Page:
This study received approval from the Research Ethics Committee of Hualien Tzu Chi Hospital, Buddhist Tzu Chi Medical Foundation (approval number: IRB112-206-B). Due to its retrospective nature, the requirement for informed consent was waived.
SAS Software version 9.4 (SAS Institute) was used for statistical analysis. Exclude patients with missing data and conduct individual subgroup analyses on the available data, resulting in variations in the total number of patients for different variables. The categorical variables were demonstrated as counts and percentages. The continuous variables were presented. Comparisons of these clinical data between each group were made by using the chi-square test for categorical variables and the two sample t-test for continuous variables. A stepwise logistic regression analysis was used to develop a model for predicting failure of NGT removal. A p-value of less than 0.05 was considered statistically significant.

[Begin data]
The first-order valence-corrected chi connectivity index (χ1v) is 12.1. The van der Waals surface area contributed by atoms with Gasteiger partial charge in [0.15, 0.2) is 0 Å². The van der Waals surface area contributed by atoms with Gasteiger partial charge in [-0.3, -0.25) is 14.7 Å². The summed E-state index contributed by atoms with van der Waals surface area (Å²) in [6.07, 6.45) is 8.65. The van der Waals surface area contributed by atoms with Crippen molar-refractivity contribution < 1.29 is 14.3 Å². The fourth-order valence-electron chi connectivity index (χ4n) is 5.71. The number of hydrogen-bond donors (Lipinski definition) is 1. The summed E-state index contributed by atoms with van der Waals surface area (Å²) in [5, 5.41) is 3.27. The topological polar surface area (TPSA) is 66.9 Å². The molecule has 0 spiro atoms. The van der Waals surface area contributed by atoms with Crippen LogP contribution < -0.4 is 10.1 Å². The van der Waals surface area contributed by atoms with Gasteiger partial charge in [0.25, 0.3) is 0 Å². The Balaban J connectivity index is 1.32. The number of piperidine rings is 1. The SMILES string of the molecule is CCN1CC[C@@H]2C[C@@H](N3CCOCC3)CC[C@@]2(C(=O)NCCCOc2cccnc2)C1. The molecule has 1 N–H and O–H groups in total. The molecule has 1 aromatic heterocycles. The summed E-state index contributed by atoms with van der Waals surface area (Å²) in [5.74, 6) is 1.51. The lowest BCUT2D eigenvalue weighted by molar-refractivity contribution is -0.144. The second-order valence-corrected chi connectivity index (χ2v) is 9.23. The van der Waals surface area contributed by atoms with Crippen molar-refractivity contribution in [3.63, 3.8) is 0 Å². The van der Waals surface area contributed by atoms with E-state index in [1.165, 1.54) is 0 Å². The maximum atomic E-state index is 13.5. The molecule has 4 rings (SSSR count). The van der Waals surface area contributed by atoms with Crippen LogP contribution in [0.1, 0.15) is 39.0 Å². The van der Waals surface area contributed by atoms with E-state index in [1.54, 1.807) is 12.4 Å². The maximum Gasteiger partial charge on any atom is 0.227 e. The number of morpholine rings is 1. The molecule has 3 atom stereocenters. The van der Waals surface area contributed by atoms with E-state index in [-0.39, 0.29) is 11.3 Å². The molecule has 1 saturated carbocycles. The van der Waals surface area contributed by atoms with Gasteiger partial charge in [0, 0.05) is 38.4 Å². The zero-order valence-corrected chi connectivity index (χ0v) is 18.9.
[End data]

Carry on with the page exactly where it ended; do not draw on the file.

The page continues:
A total of 203 patients were included in the study, of which 150 (73.9%) had their NGT successfully removed, while 53 (26.1%) experienced removal failure after six months of follow-up. Table 1 provides an overview of the subjects’ demographic and clinical variables. Univariate analysis demonstrates a significant correlation between age, admission diagnosis, BMI, FIM score, and ADLs dependence and the failure of NGT removal. The age stratification involves incorporating patients’ age groups into the logistic regression analysis to obtain odds ratios (ORs), and both the age groups of 60–70 and over 70 were found to be significant variables. Using a stepwise regression analysis, we examined the effect of these significant variables. Age between 60–70 years (OR, 3.44; p<0.05), age over 70 years (OR, 6.16; p<0.05), underweight BMI (OR, 5.09; p<0.05), total dependence in ADLs (OR, 9.90; p<0.05), and ischemic stroke (OR, 4.10; p<0.05) were found to be the strongest predictors for failed removal (Table 2). According to the OR values of significant variables, directly rounding to the nearest integer to convert to weight scores, for example: the OR for low BMI was 5.09, then its weight score would be 5. Using the weight scores derived from the predictive model for tube removal failure, the total weight score for tube removal failure in patients is calculated. Analysis of the OR distribution derived from spline regression reveals three distinct risk trends within the graphic representation (Fig. 1). Further categorization stratifies risk into groups scoring 0–6, 7–16, and 17 points or more. Following these groupings, logistic regression is utilized to estimate the ORs prior to the adjustment of other variables (Table 3). The failure rates of NGT removal were 5.1% in the low-risk group, 21.5% in the moderate-risk group, and 73.0% in the high-risk group (Table 3).